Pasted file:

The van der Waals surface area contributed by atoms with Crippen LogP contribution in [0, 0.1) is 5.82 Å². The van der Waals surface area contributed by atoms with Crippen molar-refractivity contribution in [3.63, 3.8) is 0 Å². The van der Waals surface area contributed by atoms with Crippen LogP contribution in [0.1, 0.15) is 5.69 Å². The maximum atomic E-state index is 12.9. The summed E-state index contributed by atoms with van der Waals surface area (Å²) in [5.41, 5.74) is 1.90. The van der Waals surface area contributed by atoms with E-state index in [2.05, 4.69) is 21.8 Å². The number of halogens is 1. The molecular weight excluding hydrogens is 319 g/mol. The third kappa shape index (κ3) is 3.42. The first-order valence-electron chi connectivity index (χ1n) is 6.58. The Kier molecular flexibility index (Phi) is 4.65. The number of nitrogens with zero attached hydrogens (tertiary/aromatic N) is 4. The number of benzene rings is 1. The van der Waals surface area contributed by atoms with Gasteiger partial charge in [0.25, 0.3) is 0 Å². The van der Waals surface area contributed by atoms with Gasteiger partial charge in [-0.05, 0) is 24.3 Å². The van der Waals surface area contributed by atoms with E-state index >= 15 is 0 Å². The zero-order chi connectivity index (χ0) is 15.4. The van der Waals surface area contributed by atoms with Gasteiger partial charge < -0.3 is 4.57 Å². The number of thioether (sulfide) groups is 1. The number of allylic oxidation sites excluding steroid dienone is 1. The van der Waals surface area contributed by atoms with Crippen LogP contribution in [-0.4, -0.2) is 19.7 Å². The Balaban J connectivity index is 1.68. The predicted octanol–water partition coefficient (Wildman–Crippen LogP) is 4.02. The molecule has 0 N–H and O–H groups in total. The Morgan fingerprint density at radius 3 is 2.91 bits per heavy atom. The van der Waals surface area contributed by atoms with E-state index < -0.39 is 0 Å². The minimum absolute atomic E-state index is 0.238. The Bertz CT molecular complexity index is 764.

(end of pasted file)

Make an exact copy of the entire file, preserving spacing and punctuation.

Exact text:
The van der Waals surface area contributed by atoms with Crippen LogP contribution in [0, 0.1) is 5.82 Å². The van der Waals surface area contributed by atoms with Crippen molar-refractivity contribution in [3.63, 3.8) is 0 Å². The van der Waals surface area contributed by atoms with Crippen LogP contribution in [0.1, 0.15) is 5.69 Å². The maximum atomic E-state index is 12.9. The summed E-state index contributed by atoms with van der Waals surface area (Å²) in [5.41, 5.74) is 1.90. The van der Waals surface area contributed by atoms with E-state index in [2.05, 4.69) is 21.8 Å². The number of halogens is 1. The molecular weight excluding hydrogens is 319 g/mol. The third kappa shape index (κ3) is 3.42. The first-order valence-electron chi connectivity index (χ1n) is 6.58. The Kier molecular flexibility index (Phi) is 4.65. The number of nitrogens with zero attached hydrogens (tertiary/aromatic N) is 4. The number of benzene rings is 1. The van der Waals surface area contributed by atoms with Gasteiger partial charge in [0.25, 0.3) is 0 Å². The van der Waals surface area contributed by atoms with Gasteiger partial charge in [-0.05, 0) is 24.3 Å². The van der Waals surface area contributed by atoms with E-state index >= 15 is 0 Å². The zero-order chi connectivity index (χ0) is 15.4. The van der Waals surface area contributed by atoms with Gasteiger partial charge < -0.3 is 4.57 Å². The number of thioether (sulfide) groups is 1. The number of allylic oxidation sites excluding steroid dienone is 1. The van der Waals surface area contributed by atoms with Crippen LogP contribution in [-0.4, -0.2) is 19.7 Å². The Balaban J connectivity index is 1.68. The predicted octanol–water partition coefficient (Wildman–Crippen LogP) is 4.02. The molecule has 0 N–H and O–H groups in total. The Morgan fingerprint density at radius 3 is 2.91 bits per heavy atom. The van der Waals surface area contributed by atoms with E-state index < -0.39 is 0 Å². The minimum absolute atomic E-state index is 0.238. The Bertz CT molecular complexity index is 764.